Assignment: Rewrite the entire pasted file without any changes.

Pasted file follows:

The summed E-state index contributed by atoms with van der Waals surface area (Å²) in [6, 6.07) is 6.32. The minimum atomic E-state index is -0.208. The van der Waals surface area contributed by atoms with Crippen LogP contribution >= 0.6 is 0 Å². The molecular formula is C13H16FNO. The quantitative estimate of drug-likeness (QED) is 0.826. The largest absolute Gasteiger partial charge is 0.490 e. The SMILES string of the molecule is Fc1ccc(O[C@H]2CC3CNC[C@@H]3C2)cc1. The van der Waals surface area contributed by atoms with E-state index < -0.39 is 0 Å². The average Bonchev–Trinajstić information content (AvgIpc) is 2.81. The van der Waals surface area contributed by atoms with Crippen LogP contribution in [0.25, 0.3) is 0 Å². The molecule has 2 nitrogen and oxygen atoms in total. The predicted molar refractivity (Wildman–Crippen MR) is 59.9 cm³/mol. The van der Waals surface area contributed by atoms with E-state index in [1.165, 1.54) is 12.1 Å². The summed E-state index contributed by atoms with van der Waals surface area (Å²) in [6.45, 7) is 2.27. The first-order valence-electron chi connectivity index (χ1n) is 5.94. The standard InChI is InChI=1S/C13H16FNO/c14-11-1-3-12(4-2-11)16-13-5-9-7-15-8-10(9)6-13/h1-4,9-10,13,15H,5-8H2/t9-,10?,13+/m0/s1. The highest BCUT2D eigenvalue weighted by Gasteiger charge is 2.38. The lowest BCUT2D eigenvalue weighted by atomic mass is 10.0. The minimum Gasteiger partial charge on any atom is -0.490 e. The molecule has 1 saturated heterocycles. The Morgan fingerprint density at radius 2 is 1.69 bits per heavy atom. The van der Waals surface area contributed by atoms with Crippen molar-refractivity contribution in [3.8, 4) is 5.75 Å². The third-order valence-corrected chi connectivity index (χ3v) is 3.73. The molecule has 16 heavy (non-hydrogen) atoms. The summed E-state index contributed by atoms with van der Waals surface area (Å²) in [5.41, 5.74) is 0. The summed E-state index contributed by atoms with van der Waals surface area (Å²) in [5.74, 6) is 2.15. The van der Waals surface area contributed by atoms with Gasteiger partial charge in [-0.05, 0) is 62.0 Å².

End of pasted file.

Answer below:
The summed E-state index contributed by atoms with van der Waals surface area (Å²) in [6, 6.07) is 6.32. The minimum atomic E-state index is -0.208. The van der Waals surface area contributed by atoms with Crippen LogP contribution >= 0.6 is 0 Å². The molecular formula is C13H16FNO. The quantitative estimate of drug-likeness (QED) is 0.826. The largest absolute Gasteiger partial charge is 0.490 e. The SMILES string of the molecule is Fc1ccc(O[C@H]2CC3CNC[C@@H]3C2)cc1. The van der Waals surface area contributed by atoms with E-state index < -0.39 is 0 Å². The average Bonchev–Trinajstić information content (AvgIpc) is 2.81. The van der Waals surface area contributed by atoms with Crippen LogP contribution in [0.25, 0.3) is 0 Å². The molecule has 2 nitrogen and oxygen atoms in total. The predicted molar refractivity (Wildman–Crippen MR) is 59.9 cm³/mol. The van der Waals surface area contributed by atoms with E-state index in [1.165, 1.54) is 12.1 Å². The summed E-state index contributed by atoms with van der Waals surface area (Å²) in [6.45, 7) is 2.27. The first-order valence-electron chi connectivity index (χ1n) is 5.94. The standard InChI is InChI=1S/C13H16FNO/c14-11-1-3-12(4-2-11)16-13-5-9-7-15-8-10(9)6-13/h1-4,9-10,13,15H,5-8H2/t9-,10?,13+/m0/s1. The highest BCUT2D eigenvalue weighted by Gasteiger charge is 2.38. The lowest BCUT2D eigenvalue weighted by atomic mass is 10.0. The minimum Gasteiger partial charge on any atom is -0.490 e. The molecule has 1 saturated heterocycles. The Morgan fingerprint density at radius 2 is 1.69 bits per heavy atom. The van der Waals surface area contributed by atoms with Crippen molar-refractivity contribution in [3.8, 4) is 5.75 Å². The third-order valence-corrected chi connectivity index (χ3v) is 3.73. The molecule has 16 heavy (non-hydrogen) atoms. The summed E-state index contributed by atoms with van der Waals surface area (Å²) in [5.41, 5.74) is 0. The summed E-state index contributed by atoms with van der Waals surface area (Å²) in [5.74, 6) is 2.15. The van der Waals surface area contributed by atoms with Gasteiger partial charge in [-0.05, 0) is 62.0 Å².